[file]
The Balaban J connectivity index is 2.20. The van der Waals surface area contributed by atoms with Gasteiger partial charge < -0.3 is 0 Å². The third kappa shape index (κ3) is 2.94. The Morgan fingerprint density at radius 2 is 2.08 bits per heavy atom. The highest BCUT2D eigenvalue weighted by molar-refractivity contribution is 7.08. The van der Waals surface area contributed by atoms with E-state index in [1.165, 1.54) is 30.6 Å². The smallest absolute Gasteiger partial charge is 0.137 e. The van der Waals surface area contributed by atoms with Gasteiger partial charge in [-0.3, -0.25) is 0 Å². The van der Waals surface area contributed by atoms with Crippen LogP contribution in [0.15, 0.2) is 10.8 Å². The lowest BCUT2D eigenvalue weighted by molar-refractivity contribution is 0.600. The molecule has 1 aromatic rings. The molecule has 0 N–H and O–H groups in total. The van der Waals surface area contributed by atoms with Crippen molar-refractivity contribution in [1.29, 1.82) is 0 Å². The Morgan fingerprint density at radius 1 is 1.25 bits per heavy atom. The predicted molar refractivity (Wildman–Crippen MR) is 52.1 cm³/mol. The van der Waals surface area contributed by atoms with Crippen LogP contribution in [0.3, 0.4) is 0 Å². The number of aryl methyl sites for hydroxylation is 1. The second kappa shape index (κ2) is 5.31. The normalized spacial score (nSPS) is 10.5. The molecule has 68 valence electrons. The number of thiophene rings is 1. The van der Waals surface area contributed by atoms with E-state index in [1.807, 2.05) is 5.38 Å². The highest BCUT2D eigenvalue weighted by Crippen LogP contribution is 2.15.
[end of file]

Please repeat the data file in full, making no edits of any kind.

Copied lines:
The Balaban J connectivity index is 2.20. The van der Waals surface area contributed by atoms with Gasteiger partial charge < -0.3 is 0 Å². The third kappa shape index (κ3) is 2.94. The Morgan fingerprint density at radius 2 is 2.08 bits per heavy atom. The highest BCUT2D eigenvalue weighted by molar-refractivity contribution is 7.08. The van der Waals surface area contributed by atoms with E-state index in [1.165, 1.54) is 30.6 Å². The smallest absolute Gasteiger partial charge is 0.137 e. The van der Waals surface area contributed by atoms with Gasteiger partial charge in [-0.3, -0.25) is 0 Å². The van der Waals surface area contributed by atoms with Crippen LogP contribution in [0.15, 0.2) is 10.8 Å². The lowest BCUT2D eigenvalue weighted by molar-refractivity contribution is 0.600. The molecule has 1 aromatic rings. The molecule has 0 N–H and O–H groups in total. The van der Waals surface area contributed by atoms with Crippen molar-refractivity contribution in [1.29, 1.82) is 0 Å². The Morgan fingerprint density at radius 1 is 1.25 bits per heavy atom. The predicted molar refractivity (Wildman–Crippen MR) is 52.1 cm³/mol. The van der Waals surface area contributed by atoms with Crippen LogP contribution in [0.3, 0.4) is 0 Å². The number of aryl methyl sites for hydroxylation is 1. The second kappa shape index (κ2) is 5.31. The normalized spacial score (nSPS) is 10.5. The molecule has 68 valence electrons. The number of thiophene rings is 1. The van der Waals surface area contributed by atoms with E-state index in [1.807, 2.05) is 5.38 Å². The highest BCUT2D eigenvalue weighted by Crippen LogP contribution is 2.15.